Mark V and Mark VIe


Nothing like a simple question to start the day....

You are likely asking this question because GE or Baker Hughes is trying to scare you into “upgrading” a Mark V to a Mark VIe compatible system because GE or Baker Hughes no longer supports the Mark V and considers the Mark V to be obsolete. Nothing could be further from the truth; the Mark V is not obsolete and there is lots of support for it available from many other suppliers and providers other than GE or Baker Hughes.

There are definite advantages to upgrading to a Mark VIe compatible system—IF you want to invest a lot of time and money into re-training your operators and technicians. Or, you want to add new input or output devices or you want to change combustion system on a gas turbine.

The Mark VIe HMI has many very good features for analyzing Process- and Diagnostic Alarms that the Mark V does not—but they require tremendous investments of time and experience to effectively use them. The Mark VIe software tools, while impressive and powerful, still require a lot of user familiarization and study and practice—just like the Mark V. The major difference is that the Mark V required knowledge of many files and many steps to manipulate those files whereas the Mark VIe doesn’t force the operator to learn about all the “background files" because the interface (ToolboxST) takes care of all of them for you.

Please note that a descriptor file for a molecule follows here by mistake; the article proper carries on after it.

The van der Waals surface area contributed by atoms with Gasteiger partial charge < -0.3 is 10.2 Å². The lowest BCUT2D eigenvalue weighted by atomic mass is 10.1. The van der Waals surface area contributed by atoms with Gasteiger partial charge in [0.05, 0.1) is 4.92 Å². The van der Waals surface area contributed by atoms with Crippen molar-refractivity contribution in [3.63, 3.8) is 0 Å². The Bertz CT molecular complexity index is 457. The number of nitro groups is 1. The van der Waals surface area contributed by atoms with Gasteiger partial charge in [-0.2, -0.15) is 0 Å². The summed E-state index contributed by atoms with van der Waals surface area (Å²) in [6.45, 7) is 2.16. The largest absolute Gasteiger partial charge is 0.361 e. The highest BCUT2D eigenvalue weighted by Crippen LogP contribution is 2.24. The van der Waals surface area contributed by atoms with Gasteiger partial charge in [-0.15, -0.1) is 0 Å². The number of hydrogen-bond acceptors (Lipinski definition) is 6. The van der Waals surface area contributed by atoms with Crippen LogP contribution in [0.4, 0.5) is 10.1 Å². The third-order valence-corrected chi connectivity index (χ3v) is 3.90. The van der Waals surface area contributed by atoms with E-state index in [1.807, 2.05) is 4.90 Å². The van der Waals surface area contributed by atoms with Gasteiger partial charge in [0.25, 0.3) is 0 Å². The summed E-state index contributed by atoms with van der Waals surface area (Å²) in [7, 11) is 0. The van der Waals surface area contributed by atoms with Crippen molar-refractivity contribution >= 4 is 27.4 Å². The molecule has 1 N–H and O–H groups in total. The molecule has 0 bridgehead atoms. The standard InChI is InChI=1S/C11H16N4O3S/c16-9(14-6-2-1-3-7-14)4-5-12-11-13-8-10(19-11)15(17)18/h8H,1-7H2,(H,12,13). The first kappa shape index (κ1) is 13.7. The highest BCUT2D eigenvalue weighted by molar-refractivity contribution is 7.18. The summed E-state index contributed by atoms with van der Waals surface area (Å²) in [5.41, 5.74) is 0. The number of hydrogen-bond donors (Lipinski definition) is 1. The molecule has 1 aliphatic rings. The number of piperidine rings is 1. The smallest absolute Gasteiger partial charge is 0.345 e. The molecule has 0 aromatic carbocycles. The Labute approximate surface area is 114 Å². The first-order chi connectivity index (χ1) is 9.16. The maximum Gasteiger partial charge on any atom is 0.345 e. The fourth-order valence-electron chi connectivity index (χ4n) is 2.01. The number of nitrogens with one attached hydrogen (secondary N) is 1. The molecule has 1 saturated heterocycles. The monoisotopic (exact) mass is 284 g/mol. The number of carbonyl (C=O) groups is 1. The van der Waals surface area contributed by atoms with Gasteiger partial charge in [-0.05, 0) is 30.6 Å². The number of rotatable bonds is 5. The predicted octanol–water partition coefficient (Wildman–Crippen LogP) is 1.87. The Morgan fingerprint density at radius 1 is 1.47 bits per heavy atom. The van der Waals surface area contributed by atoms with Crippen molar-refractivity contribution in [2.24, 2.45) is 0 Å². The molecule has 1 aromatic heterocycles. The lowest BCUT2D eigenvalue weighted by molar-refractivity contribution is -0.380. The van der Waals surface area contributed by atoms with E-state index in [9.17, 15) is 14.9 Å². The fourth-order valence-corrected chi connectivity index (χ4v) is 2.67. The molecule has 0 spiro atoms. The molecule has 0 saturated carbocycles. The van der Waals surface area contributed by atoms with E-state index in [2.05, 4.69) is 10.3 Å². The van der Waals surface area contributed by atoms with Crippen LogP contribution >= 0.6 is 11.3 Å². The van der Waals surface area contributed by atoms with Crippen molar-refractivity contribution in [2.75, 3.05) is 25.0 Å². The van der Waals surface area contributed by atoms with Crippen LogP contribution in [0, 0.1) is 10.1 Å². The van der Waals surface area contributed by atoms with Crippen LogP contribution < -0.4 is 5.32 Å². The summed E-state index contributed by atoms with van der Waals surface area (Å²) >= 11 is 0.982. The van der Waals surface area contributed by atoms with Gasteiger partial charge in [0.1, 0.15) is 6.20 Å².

In the end, the upgraded Mark V (Mark VIe) still has to use the same inputs and outputs to control and protect the turbine because the turbine doesn’t change (unless you upgrade the combustion system for example or you replace the rotor to produce more power). What changes is the operator interface (you get a LOT of new, undocumented alarms (Process AND Diagnostic), and you get to buy new control system spares, and you get new, undocumented control schemes—because you are also getting all of GE’s latest and greatest (undocumented) control “enhancements” when you purchase an upgrade to your Mark V. And neither GE nor Baker Hughes can tell you precisely what enhancements they are providing nor how they will affect your plant operations.

If you are a technician and you want to know how a Mark Vi or Mark VIe differs from a Mark V because you know something about a Mark V and you want to apply for a job at a plant with a Mark VI or Mark VIe, well there are a LOT of differences and it will take a LOT of experience and familiarization to become as familiar as you currently are with the Mark V. The hardware and software are very different even though the types of inputs and outputs are similar and many of the signal names are also the same or similar.

So, the answer to your seemingly simple question is not so simple because you didn’t tell what the reason for your question was. Suffice it to say, though, that there are MANY similarities and many more differences and the documentation, while slightly improving, is not any better for self-learning.